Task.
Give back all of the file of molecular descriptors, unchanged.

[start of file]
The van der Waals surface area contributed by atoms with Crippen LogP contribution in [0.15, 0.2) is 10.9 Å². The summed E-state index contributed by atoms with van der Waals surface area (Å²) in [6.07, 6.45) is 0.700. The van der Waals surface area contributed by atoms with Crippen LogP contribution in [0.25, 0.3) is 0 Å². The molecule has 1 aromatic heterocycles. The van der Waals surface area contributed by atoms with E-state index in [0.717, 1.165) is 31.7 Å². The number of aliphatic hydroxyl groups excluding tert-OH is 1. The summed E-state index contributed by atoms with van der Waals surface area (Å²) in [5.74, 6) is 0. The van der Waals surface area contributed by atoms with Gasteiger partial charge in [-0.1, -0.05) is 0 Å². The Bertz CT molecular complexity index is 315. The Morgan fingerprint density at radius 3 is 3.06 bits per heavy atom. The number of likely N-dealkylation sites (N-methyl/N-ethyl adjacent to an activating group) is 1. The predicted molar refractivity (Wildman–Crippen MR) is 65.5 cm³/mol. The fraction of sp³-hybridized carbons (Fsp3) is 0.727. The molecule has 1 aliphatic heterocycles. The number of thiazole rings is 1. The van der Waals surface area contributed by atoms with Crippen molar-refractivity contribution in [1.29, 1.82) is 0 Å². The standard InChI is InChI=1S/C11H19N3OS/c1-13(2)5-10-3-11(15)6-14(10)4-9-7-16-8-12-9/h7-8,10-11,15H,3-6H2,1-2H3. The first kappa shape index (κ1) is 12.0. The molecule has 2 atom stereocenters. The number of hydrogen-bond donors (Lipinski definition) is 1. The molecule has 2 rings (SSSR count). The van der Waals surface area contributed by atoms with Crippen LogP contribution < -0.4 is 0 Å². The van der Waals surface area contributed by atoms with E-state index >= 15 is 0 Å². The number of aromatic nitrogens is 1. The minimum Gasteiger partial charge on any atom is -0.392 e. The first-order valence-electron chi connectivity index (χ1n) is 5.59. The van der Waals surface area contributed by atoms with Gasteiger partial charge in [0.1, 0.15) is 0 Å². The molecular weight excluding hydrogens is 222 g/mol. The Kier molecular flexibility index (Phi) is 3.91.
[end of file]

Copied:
The van der Waals surface area contributed by atoms with Crippen LogP contribution in [0.15, 0.2) is 10.9 Å². The summed E-state index contributed by atoms with van der Waals surface area (Å²) in [6.07, 6.45) is 0.700. The van der Waals surface area contributed by atoms with Crippen LogP contribution in [0.25, 0.3) is 0 Å². The molecule has 1 aromatic heterocycles. The van der Waals surface area contributed by atoms with E-state index in [0.717, 1.165) is 31.7 Å². The number of aliphatic hydroxyl groups excluding tert-OH is 1. The summed E-state index contributed by atoms with van der Waals surface area (Å²) in [5.74, 6) is 0. The van der Waals surface area contributed by atoms with Gasteiger partial charge in [-0.1, -0.05) is 0 Å². The Bertz CT molecular complexity index is 315. The Morgan fingerprint density at radius 3 is 3.06 bits per heavy atom. The number of likely N-dealkylation sites (N-methyl/N-ethyl adjacent to an activating group) is 1. The predicted molar refractivity (Wildman–Crippen MR) is 65.5 cm³/mol. The fraction of sp³-hybridized carbons (Fsp3) is 0.727. The molecule has 1 aliphatic heterocycles. The number of thiazole rings is 1. The van der Waals surface area contributed by atoms with Crippen molar-refractivity contribution in [1.29, 1.82) is 0 Å². The standard InChI is InChI=1S/C11H19N3OS/c1-13(2)5-10-3-11(15)6-14(10)4-9-7-16-8-12-9/h7-8,10-11,15H,3-6H2,1-2H3. The first kappa shape index (κ1) is 12.0. The molecule has 2 atom stereocenters. The number of hydrogen-bond donors (Lipinski definition) is 1. The molecule has 2 rings (SSSR count). The van der Waals surface area contributed by atoms with Crippen LogP contribution < -0.4 is 0 Å². The van der Waals surface area contributed by atoms with E-state index >= 15 is 0 Å². The number of aromatic nitrogens is 1. The minimum Gasteiger partial charge on any atom is -0.392 e. The first-order valence-electron chi connectivity index (χ1n) is 5.59. The van der Waals surface area contributed by atoms with Gasteiger partial charge in [0.1, 0.15) is 0 Å². The molecular weight excluding hydrogens is 222 g/mol. The Kier molecular flexibility index (Phi) is 3.91.